One of the things I remember most about Reno, Nevada was it's distinct smell — desert brush mixed with pine and white fir wafting down from the Sierras along with the slight stench of pollution from seedy tourism. That last part disappeared as you wound up Mount Rose towards gorgeous Lake Tahoe as I did every day for my internship at The North Lake Tahoe Bonanza newspaper that summer.
They say your sense of smell is the most sensitive of the senses, often helping to conjure up even the most distant of memories or experiences with people. I lived in a completely different world there — new smells, new experiences, new attitudes, new surroundings. It's the only other place I've lived. However all of this came with the safety net of living with my parents who lived in the area at the time. And, after two short months, I was back at school in the middle of my familiar Kansas.
There are no safety nets this time except for the fact that I will now be living with one of my best friends instead of alone. Moving to Denver will change my life completely and I'm ready to take it all in despite small fears that "homesick" will develop into a disease rather than just a tiny, intermittent virus.
The bad thing about Kansas City is that it's smell is not distinct like that of Reno. It smells like barbeque and roasted coffee beans from the Folgers plant, which means that walking past a coffee shop or a meat smoker while on this adventure to the west could cause me to shed some spontaneous tears...well, I hope not.
Maybe Kansas City isn't the most glamorous of places — there are no mountains to speak of to ski on, no beaches to flaunt our shit on, it does in fact go to "sleep" around 2 or 3 a.m. and seeing cows next to office buildings isn't uncommon. Our claim to fame is apparently "The Wizard of Oz" based on the fact that everybody who finds out I'm from Kansas says, "Ha! Do you know Dorothy? Where's Toto?" and I have to refrain from verbally abusing them and shoving my foot up their horrifically non-witty ass. I did, however, meet Jerry Maren, the lollipop kid from the movie, but that's another story...Despite it's so-called shortcomings, according to the rest of the country, not me, I love that place.
I spent the last couple of weeks before I left soaking in the comforts and distinctions of my city, my home. The food, the trolley rides, the theme parks, the nightlife, baseball games and of course, the people. My going away party, thrown by none other than my best friend Kate, was filled with all the people I love and the distinctions of Kansas City.
Shortly into the party, Kate brought out a huge pink box full of all things Kansas City that people had picked out to give to me — a bottle of Most Wanted vodka made in Atchison, Kansas from my friend Erin with a note telling me to find a Slurpee and a swing if I ever got homesick — a nod to a childhood memory we had together; T-shirts from my favorite bars; french fry seasoning and barbeque sauce from the the best BBQ joint in the world, Oklahoma Joe's, which is attached to a gas station and on Anthony Bourdain's 13 Places to Eat Before You Die; Christopher Elbow chocolates and a Boulevard Brewery glass; the passing on of the infamous "HO" cup; treats and a collar for Andy from Land 'O Paws, locally brewed beer and a "City of Fountains" martini glass.
Of course, there were nods to Denver too — a few reusable shopping bags because I'm pretty sure you get stoned to death in the street if you don't use those in Denver. And, my new roomie Whittah surprised me by first showing up to the party, then giving me a Denver care package full of granola, extra sunscreen and University of Colorado Denver supplies.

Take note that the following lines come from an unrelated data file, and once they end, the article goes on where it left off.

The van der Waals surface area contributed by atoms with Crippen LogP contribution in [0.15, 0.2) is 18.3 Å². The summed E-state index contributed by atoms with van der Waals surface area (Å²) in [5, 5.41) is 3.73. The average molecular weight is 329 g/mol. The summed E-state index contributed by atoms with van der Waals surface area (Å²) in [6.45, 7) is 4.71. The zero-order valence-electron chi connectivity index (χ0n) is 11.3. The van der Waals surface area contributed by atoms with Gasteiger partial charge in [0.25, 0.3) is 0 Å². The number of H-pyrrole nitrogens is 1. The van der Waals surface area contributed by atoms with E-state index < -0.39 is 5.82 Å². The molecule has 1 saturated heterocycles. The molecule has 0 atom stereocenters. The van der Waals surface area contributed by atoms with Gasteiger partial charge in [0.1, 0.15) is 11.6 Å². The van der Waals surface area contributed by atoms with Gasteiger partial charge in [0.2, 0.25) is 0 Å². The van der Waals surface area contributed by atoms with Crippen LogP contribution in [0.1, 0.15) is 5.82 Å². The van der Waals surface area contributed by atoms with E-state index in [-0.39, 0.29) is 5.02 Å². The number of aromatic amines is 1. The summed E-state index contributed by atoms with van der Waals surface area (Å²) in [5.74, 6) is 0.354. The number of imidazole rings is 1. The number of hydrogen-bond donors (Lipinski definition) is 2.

I was overwhelmingly touched by the party and the people that showed up. It was quite the send off celebration.
To top it off, I decided that it was a good idea to go on our annual and physically exhausting float trip the weekend before I left without having my apartment packed up. Yes, of course it was a good idea, because it's the greatest float trip ever created, a.k.a. Riverdiddle. Our theme this year was the golf classic, which of course prompted us to have Sam play Tiger Woods while we played his many cocktail waitress hos. I spent the day with play money shoved in my swimsuit and a name tag that read "Tiger's #1 Hizzo" stuck to my ass. Highlights included winning the Wal-Mart Bingo contest and receiving a blue pitcher with our team name on it — Kate's Car 'o Bitches, an armadillo sighting, a braiding contest, flip cup championships and flying whip cream shots. It doesn't get much better than that.
I came home to yet another send off from my family. This is when I really had to fight off the waterworks, escaping to the bathroom at least twice to compose myself. My niece, Remi, walked into my parent's house and immediately wanted to show me the card she gave me, which read: "If you knew how much I missed you...You'd be back by now."
Then, she had two versions of her name, one with and one without help on one side and this little drawing on the other side:
NOT Ike from Southpark, by the way.
"That's you," she said, pointing to the one on the left "and that's Andy," she said, pointing to the one on the right. This kid is killing me. I might just miss her most of all.
My aunt, whose health is fading more and more making me worry about moving so far away, gave me a card with the distinct ruby slippers on the front and the wish that I would click my heels and come home often. If only it were that easy...
While I found myself nostalgic of home last night, saying my last goodbyes to my friends, recalling memories of all the places I drove by on the way back to my parent's house and shedding a few tears, I sit in this hotel room in exotic Goodland, Kansas and feel more excitement than fear. I'm a two hour drive away from a new life, and while I'll miss my home and my people, it's about damn time.